Qabbani's poems continue the sixteen centuries old tradition of Arabic love poetry, but they are updated with modern experience and echo the rhythms, intonations, and idioms of everyday language. His early works Qabbani wrote in classical forms. Love is for Qabbani something that is mystical, but at the same time very sensual. "Strip naked... disrobe. / I am mute - / Your body knows all languages." (from 'The Book of Love') Qabbani could also use Christian images: "... I bleed in your love / Like Christ." ('Book of Love') Influenced by the Italian philosopher Benedetto Croce, he saw a poem as a painting- one collection was even entitled 'Drawing with Words' (Al-rasm bi-al-kalimat, 1966). Parvin Loloi has considered in Contemporary World Writers (1993), that Qabbani's "artistic achievement lies, in a manner familiar from classical Arabic poetry, in the creation of variations on the same theme-through its musicality, and in its variety of tone. Above all he has trodden ground where no Arab poet had dared to step before - seeking to revolutionize women's attitude towards their own sexuality." Salma Khadra Jayyusi wrote in her introduction to Modern Arabic Poetry: "His abundant love poetry is the major source of hope that the human heart can finally transcend pain and fear and dare to assert its capacity to summon joy and engage passion. His poetry brings freedom from tension, liberation from gloom, a refreshing release of laughter and gaiety. Above all, it proudly proclaims a new reverence for the body; it washes away the traditional embarrassment, now many centuries old, which was linked to woman's physical passion
• “Our shouting is louder than our actions, Our swords are taller than us, This is our tragedy. In short We wear the cape of civilisation But our souls live in the stone age”
• “Keep silent . . the most beautiful voice , is the talk of your hand on the table."
• “Never believe a man can change a woman those men are pretenders who think that they created women from one of their ribs”
• “Light is more important than the lantern, The poem more important than the notebook”
• “Because my love for you is beyond words, I decided to shut up.”
• “Your love taught me to grieve and I have been needing, for centuries a woman to make me grieve for a woman, to cry upon her arms like a sparrow for a woman to gather my pieces like shards of broken crystal”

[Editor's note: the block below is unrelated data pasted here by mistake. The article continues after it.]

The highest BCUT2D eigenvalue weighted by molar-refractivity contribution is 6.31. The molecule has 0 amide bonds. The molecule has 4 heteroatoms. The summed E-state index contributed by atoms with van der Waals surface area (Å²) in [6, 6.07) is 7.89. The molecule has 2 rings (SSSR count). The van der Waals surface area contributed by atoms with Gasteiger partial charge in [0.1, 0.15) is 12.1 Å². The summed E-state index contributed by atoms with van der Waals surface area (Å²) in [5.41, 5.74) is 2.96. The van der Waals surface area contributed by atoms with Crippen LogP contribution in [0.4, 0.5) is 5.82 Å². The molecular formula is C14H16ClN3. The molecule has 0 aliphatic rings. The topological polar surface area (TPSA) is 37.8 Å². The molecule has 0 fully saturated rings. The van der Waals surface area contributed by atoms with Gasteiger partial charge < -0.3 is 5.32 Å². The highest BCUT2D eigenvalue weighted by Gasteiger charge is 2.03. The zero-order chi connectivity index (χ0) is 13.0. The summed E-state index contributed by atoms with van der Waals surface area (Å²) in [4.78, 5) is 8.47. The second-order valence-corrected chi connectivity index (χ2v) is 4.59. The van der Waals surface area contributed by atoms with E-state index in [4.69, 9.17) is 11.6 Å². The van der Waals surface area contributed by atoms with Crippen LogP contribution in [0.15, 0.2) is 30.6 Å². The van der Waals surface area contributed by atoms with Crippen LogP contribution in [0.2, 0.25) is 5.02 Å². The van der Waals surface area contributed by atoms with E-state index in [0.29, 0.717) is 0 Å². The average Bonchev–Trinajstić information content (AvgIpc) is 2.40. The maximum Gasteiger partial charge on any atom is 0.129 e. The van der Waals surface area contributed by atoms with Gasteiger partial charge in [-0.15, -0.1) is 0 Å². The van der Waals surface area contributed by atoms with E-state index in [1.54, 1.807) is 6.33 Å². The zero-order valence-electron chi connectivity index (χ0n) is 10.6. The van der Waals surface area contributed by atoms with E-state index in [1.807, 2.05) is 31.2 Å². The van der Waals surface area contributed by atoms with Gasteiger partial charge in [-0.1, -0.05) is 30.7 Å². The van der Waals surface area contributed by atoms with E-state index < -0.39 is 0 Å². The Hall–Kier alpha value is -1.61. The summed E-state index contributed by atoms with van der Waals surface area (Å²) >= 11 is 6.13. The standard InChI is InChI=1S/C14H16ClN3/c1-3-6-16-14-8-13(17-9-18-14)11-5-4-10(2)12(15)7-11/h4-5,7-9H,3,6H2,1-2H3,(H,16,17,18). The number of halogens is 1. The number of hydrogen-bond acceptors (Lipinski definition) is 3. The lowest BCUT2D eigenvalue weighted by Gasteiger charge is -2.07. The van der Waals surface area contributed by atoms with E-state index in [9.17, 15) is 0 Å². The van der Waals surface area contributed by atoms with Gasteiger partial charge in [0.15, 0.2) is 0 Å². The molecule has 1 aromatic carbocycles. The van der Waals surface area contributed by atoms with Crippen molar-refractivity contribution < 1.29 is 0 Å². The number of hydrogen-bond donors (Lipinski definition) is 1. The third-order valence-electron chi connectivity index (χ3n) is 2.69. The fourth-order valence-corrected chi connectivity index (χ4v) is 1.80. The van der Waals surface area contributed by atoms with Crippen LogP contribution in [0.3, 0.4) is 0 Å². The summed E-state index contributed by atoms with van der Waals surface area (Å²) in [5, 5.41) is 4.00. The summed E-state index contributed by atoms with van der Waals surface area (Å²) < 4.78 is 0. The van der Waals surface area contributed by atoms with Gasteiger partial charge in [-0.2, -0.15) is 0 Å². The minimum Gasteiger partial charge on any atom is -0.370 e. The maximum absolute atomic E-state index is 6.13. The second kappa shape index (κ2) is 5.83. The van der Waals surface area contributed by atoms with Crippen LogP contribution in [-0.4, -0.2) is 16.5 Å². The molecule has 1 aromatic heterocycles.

• Nizar Qabbani - A Lesson in Drawing (My favorite poem) My son places his paint box in front of me and asks me to draw a bird for him. Into the color gray I dip the brush and draw a square with locks and bars. Astonishment fills his eyes: "… But this is a prison, Father, Don't you know, how to draw a bird?" And I tell him: "Son, forgive me. I've forgotten the shapes of birds."
My son puts the drawing book in front of me and asks me to draw a wheatstalk. I hold the pen and draw a gun. My son mocks my ignorance, demanding, "Don't you know, Father, the difference between a wheatstalk and a gun?" I tell him, "Son, once I used to know the shapes of wheatstalks the shape of the loaf the shape of the rose But in this hardened time the trees of the forest have joined the militia men and the rose wears dull fatigues In this time of armed wheatstalks armed birds armed culture and armed religion you can't buy a loaf without finding a gun inside you can't pluck a rose in the field without its raising its thorns in your face you can't buy a book that doesn't explode between your fingers."
My son sits at the edge of my bed and asks me to recite a poem, A tear falls from my eyes onto the pillow. My son licks it up, astonished, saying: "But this is a tear, father, not a poem!" And I tell him: "When you grow up, my son, and read the diwan of Arabic poetry you'll discover that the word and the tear are twins and the Arabic poem is no more than a tear wept by writing fingers."
My son lays down his pens, his crayon box in front of me and asks me to draw a homeland for him. The brush trembles in my hands and I sink, weeping.
• Childhood of a Breast (1948) • Samba (1949) • You Are Mine (1950) • Poems (1956) • My Beloved (1961) • Drawing with Words (1966) • Diary of an Indifferent Woman (1968) • Savage Poems (1970) • Book of Love (1970) • 100 Love Letters (1970) • Poems Against The Law (1972) • I Love You, and the Rest is to Come (1978) • To Beirut the Feminine, With My Love (1978) • May You Be My Love For Another Year (1978) • I Testify That There Is No Woman But you (1979) • Secret Diaries of Baheyya the Egyptian (1979) • I Write the History of Woman Like So (1981) • The Lover's Dictionary (1981) • A Poem For Balqis (1982) • Love Does Not Stop at Red Lights (1985) • Insane Poems (1985) • Poems Inciting Anger (1986) • Love Shall Remain My Lord (1987) • The Trilogy of the Children of the Stones (1988) • Secret Papers of a Karmathian Lover (1988) • Biography of an Arab Executioner (1988) • I Married You, Liberty! (1988) • A Match in My Hand , And Your Petty Paper Nations (1989) • No Victor Other Than Love (1989) • Do You Hear the Cry of My Sadness? (1991) • Marginal Notes on the Book of Defeat (1991) • I'm One Man and You are a Tribe of Women (1992) • Fifty Years of Praising Women (1994) • Nizarian Variations of Arabic Maqam of Love (1995) • Alphabet of Jasmine (1998)
HOPE YOU LIKED IT!